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James Vaughan grew up on the leafy North Shore of Sydney and had a wonderful childhood tearing about the bush reserves and exploring the Lane Cove River as though it was the Amazon. 

He attended UNSW in the early 1980s, where he received a Diploma of Education in Visual Art. He majored in Ceramics, with minors in Design & Textiles. He worked as an Art Teacher for several years and at the age of 26 moved to Hobart, Tasmania where he quickly became involved with the design community.

In the early 1990s, James formed a company with two other makers and created a range of cast aluminium furniture with a strong industrial, Steam Punk, look. He secured a teaching  position at The Friends’  School and  in


many ways, was the architect of that emerging teaching space at this progressive Quaker school.  For three consecutive years, students from his senior classes won the top creative award for their work across all the senior colleges in Tasmania. During these years as a teacher, James spent much of his time driving to Tasmania’s West Coast and sourcing some of the States most beautiful timber from local mills and salvagers.

His furniture practice very much mirrors his working life.  Coming from a visual arts background, his design concerns are primarily sculptural.  He draws tremendous inspiration from Architectural form and the wide range of materials and techniques he has spent so many years mastering. Hence his work oscillates from doing extraordinary building work, to making unique furniture pieces, to teaching.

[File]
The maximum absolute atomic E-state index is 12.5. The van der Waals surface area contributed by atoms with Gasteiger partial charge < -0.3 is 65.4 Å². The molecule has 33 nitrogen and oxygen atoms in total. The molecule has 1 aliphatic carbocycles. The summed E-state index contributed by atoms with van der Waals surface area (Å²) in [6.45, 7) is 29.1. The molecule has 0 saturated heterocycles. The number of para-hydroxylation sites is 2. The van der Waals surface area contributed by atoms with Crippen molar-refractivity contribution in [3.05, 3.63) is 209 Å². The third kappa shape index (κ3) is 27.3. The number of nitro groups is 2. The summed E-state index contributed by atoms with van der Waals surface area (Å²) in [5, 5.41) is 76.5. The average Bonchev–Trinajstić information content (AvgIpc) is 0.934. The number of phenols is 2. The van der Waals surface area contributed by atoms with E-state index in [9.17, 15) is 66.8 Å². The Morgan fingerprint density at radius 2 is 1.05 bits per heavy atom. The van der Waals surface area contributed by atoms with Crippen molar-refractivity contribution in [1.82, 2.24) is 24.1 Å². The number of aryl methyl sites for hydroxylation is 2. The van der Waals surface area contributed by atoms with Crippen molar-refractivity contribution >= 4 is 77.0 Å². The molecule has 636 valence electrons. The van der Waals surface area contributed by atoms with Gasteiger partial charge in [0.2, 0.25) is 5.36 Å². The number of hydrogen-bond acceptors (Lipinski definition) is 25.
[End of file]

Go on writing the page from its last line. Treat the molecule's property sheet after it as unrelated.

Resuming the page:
His furniture falls into one of two ‘camps’.  The first is pragmatic, calm designs that aim to take advantage of the beautiful timber he has access to.  The second area involves more creative pieces, typically using a combination of materials and often featuring an intentional ambiguity.  Think furniture facades you can play with, or drawer fronts that become invisible when they are closed.

In 2005, James & his wife Kristen purchased 20 acres of fertile river-flat pasture in Nicholls Rivulet, 40 minutes south of Hobart. The property is surrounded by established eucalypt forest and has the rivulet weaving through its centre. He has spent years building a unique workspace and gallery, responding to and honouring the incredible surroundings.

This space is now open to the public! People can visit and in a breathtakingly beautiful environment, learn the crafts of cabinetmaking and thanks to James’ 30 years of teaching experience, come away from a workshop with some very impressive, tangible results.

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